Controlling the Mind - Bhagavan Ramana's Answer Sept 8, 2014 18:11:39 GMT 5.5
Post by Amritha Varshini on Sept 8, 2014 18:11:39 GMT 5.5
Controlling the Mind - Bhagavan Ramana's Answer
This happened during the early Skandasramam days.
Sri Bhagavan is seated in his usual place on one side of the verandah. Sri Easwara Sami is seated nearby. Sri Kavyakanthan Ganapathi Muni is little distance away while G. Venkatramier is seated near him.
Venktramiyer addressed Bhagavan thus: “Whichever way one turns, one finds that the mind has to be subdued. We are told it has to be controlled. Can this really be done when on the one hand the mind is an entity not easily grasped and on the other one continues to have worldly worries?”
Kavyakantha moved his hand slightly towards Venkatramiyer as if registering surprise that he should have chosen to enquire about something quite general.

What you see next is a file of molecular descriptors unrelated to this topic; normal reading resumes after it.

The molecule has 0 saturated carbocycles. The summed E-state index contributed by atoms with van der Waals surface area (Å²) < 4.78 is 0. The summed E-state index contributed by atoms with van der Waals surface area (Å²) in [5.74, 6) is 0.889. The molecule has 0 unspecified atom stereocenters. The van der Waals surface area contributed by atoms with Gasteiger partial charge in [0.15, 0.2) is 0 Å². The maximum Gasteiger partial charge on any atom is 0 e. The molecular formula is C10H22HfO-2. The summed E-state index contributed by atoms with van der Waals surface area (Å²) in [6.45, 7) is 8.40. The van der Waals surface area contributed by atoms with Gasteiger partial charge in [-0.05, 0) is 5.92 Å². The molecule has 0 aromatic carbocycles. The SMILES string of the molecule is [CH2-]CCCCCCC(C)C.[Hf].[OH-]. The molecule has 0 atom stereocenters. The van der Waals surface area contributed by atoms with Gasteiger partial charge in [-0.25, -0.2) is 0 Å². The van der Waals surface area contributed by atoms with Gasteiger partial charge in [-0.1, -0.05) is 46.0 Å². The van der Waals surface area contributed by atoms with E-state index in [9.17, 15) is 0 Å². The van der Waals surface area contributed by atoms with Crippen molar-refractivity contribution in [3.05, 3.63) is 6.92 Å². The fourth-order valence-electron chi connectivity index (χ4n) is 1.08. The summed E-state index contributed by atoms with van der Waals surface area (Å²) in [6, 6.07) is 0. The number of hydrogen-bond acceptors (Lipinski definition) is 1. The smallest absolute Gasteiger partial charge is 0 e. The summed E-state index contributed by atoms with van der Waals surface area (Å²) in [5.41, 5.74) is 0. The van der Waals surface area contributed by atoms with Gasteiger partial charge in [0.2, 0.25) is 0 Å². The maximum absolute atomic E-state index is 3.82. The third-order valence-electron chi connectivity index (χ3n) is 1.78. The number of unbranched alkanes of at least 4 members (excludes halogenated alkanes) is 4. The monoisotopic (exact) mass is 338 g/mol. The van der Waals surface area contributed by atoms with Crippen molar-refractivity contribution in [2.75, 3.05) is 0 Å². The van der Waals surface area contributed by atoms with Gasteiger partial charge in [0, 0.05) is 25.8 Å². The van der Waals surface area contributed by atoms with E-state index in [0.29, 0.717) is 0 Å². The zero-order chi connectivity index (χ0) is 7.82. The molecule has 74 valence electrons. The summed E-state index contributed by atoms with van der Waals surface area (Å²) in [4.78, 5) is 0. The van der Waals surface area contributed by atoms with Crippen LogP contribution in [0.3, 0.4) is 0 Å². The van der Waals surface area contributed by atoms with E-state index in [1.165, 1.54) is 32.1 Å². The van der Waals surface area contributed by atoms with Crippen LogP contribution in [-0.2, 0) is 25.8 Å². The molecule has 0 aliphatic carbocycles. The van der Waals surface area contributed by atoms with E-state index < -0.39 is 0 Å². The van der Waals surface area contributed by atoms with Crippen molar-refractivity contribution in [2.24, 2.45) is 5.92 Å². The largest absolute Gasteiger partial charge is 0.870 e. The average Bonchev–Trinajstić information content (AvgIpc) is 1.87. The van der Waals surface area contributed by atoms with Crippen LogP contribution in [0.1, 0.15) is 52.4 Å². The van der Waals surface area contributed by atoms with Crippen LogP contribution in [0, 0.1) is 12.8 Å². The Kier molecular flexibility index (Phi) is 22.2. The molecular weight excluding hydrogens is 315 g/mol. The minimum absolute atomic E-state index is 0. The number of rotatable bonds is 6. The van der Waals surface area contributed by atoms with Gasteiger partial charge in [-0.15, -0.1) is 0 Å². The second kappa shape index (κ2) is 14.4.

Sri Bhagavan remained silent for a while and then said, “Hmm. A person who has never seen an ocean must make a trip to it to know about it. Standing there before the huge expanse of water, this person may wish to bathe in the sea. Of what use is it if, seeing the roaring and rolling of the waves, he were to just stand there thinking, “I shall wait for all this to subside. When it does, I shall enter it for a quiet bathe just as in the pond back home?” He has to realize either by himself or by being told, that the ocean is restlessness and that it has been so from the moment of Creation and will continue likewise till Pralaya (destruction). He will then resolve to learn to bathe in it, as it is. He may wade into it by and by, and perhaps, through prior instruction, learn to duck under a wave and let it pass over him. He would naturally hold his breath while doing so. Soon he would be skilled enough to duck, at a stretch, wave after wave, and thus achieve the purpose of bathing without coming to grief. The ocean may go on and though in it, he is free from its grip.
Bhagavan then added, after a pause, “So too here”.
[Extract form The Mountain Path May-June, 1989]
Courtesy – Direct Path published by Ramana Kendra, New Delhi